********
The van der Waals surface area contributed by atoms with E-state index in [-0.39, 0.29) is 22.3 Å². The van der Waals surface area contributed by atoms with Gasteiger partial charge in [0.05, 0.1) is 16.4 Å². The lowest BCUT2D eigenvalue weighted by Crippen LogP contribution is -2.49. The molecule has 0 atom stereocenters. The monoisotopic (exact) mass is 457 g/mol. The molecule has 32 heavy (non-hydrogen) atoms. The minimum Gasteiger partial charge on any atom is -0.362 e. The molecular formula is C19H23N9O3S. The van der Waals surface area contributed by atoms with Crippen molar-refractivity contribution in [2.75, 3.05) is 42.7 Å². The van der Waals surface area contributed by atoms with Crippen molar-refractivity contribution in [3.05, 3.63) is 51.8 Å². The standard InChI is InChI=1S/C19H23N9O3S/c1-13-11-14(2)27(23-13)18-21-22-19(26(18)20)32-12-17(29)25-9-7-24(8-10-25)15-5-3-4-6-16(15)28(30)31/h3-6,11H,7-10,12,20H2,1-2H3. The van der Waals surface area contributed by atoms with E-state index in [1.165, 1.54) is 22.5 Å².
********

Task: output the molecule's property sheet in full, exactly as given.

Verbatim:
The van der Waals surface area contributed by atoms with E-state index in [-0.39, 0.29) is 22.3 Å². The van der Waals surface area contributed by atoms with Gasteiger partial charge in [0.05, 0.1) is 16.4 Å². The lowest BCUT2D eigenvalue weighted by Crippen LogP contribution is -2.49. The molecule has 0 atom stereocenters. The monoisotopic (exact) mass is 457 g/mol. The molecule has 32 heavy (non-hydrogen) atoms. The minimum Gasteiger partial charge on any atom is -0.362 e. The molecular formula is C19H23N9O3S. The van der Waals surface area contributed by atoms with Crippen molar-refractivity contribution in [2.75, 3.05) is 42.7 Å². The van der Waals surface area contributed by atoms with Crippen molar-refractivity contribution in [3.05, 3.63) is 51.8 Å². The standard InChI is InChI=1S/C19H23N9O3S/c1-13-11-14(2)27(23-13)18-21-22-19(26(18)20)32-12-17(29)25-9-7-24(8-10-25)15-5-3-4-6-16(15)28(30)31/h3-6,11H,7-10,12,20H2,1-2H3. The van der Waals surface area contributed by atoms with E-state index in [1.165, 1.54) is 22.5 Å².